Skip to main content

Advanced Search

Advanced Search

Current Filters

Filter your query

Publication Types



Newsletter Article


Administration Officials Campaign to Raise Awareness of Health Care Tax Credit

By Rebecca Adams, CQ HealthBeat Associate Editor

February 16, 2012 -- White House officials recently highlighted a fiscal 2013 budget proposal to spend $14 billion over a decade to expand a health care tax credit for small businesses, a move they say would benefit about 4 million workers this year.

The proposal would simplify and build on a credit that was part of the 2010 health care law (PL 111-148, PL 111-152). In 2011, about 360,000 of the estimated 6 million small business employers in the United States are expected to benefit from the existing tax credit. That means about 2 million workers will be helped to get insurance, Karen Mills, head of the Small Business Administration, and Small Business Majority CEO John Arensmeyer noted on a phone call with reporters.

National Economic Council senior aide Liz Fowler told reporters that the administration has found offsets that could pay for the expansion. However, the proposal faces a skeptical Congress because it is unlikely that Republicans who want to cut the deficit will agree to spend more money to expand the health care law.

Even before the tax credit was enacted, critics argued that its rules would be too cumbersome and restrictive. The expanded version would simplify the rules and expand the credit, White House officials said. Businesses with up to 20 workers would be eligible for a full tax credit, instead of those with up to 10 workers under the current law. Companies with up to 50 workers would be eligible for a partial credit, instead of 25 workers under the current rules. The expanded version would also increase the average wages that a company's workers could earn.

The budget proposal would eliminate two requirements for employers to claim the credit. First, it would eschew a requirement that employers show they contribute the same share of the cost for each employee's health insurance. The proposal also would eliminate a cap that now limits employer contributions to the amount that an employer would have given if they offered the health insurance plan with the average premium in their state—a requirement that administration officials acknowledge can be complicated to calculate.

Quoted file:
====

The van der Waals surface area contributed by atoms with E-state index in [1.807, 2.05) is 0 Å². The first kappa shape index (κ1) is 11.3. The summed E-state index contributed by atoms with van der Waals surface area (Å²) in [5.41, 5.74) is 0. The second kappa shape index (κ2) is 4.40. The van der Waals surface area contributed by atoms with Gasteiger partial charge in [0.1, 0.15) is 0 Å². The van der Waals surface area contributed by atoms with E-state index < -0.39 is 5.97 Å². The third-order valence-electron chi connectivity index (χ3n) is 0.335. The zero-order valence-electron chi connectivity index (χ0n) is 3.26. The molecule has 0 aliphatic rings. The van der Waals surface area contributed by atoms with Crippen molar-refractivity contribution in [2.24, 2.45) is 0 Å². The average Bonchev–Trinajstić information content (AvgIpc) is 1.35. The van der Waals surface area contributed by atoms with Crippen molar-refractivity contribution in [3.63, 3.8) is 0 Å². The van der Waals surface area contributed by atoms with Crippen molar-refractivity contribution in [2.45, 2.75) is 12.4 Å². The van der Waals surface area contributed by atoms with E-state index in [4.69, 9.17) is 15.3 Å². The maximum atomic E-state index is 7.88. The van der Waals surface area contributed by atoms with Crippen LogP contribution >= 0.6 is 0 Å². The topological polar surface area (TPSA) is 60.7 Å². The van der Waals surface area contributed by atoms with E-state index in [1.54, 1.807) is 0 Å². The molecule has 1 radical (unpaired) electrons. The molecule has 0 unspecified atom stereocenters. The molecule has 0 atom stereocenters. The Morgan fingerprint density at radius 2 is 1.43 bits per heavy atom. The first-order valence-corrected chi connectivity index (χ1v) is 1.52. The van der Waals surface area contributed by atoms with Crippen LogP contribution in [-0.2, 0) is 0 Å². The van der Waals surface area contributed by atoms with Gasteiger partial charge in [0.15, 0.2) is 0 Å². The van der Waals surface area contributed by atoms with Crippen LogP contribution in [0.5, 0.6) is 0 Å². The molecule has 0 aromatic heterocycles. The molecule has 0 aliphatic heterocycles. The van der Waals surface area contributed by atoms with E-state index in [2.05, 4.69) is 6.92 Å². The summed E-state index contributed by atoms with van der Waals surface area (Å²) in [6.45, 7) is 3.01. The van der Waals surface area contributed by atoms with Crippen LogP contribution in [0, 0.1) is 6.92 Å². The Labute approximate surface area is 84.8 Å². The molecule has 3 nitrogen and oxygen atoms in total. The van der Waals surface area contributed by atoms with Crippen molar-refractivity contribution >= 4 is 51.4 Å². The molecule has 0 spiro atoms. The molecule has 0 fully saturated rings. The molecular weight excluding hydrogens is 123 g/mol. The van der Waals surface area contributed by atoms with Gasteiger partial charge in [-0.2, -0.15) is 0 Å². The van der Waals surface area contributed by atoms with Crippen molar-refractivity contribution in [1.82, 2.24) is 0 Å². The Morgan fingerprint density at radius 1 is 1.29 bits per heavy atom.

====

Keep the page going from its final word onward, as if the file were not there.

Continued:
Employers would still be required to contribute at least half of the insurance premium, the requirement under the current version.

One challenge to the program's success is that "some businesses just didn't know about it," Jason Levitis, senior adviser to the assistant Treasury secretary for tax policy, said on the call with reporters. An administration supporter on the call, Michigan small-business owner Mark Hodesh, said that he had to ask his accountant about it more than once and nudge him to take advantage of it.

The IRS is in the midst of a "massive outreach campaign" to raise awareness of the credit, Levitis said. The administration has sent postcards and emails to accountants and small-business owners. IRS officials have spoken at an estimated 1,500 business forums around the country about it.

Administration officials may be hoping that efforts to publicize the credit and its proposed expansion will pay political dividends. Polls by the Kaiser Family Foundation and others have shown that when Americans learn about the tax credit, many support the concept of it.

One group that was not impressed was the National Federation of Independent Business (NFIB), which represents small-business owners. NFIB is one of the parties challenging the constitutionality of the health care law.

"The current health care tax credit is ineffective at incentivizing businesses to provide health insurance," said NFIB spokeswoman Jennifer Cooper. "Expanding it does not mean that more business owners will take advantage of it. The ineffectiveness of the credit comes down to one thing: The credit does not outweigh the cost of the many taxes in the health care law."

But the White House plans to continue to tout the proposal through activities by the Small Business Administration, IRS, and HHS throughout the year, with the aim of attracting notice particularly among political independents who may not have a deep understanding of the health care law.

Publication Details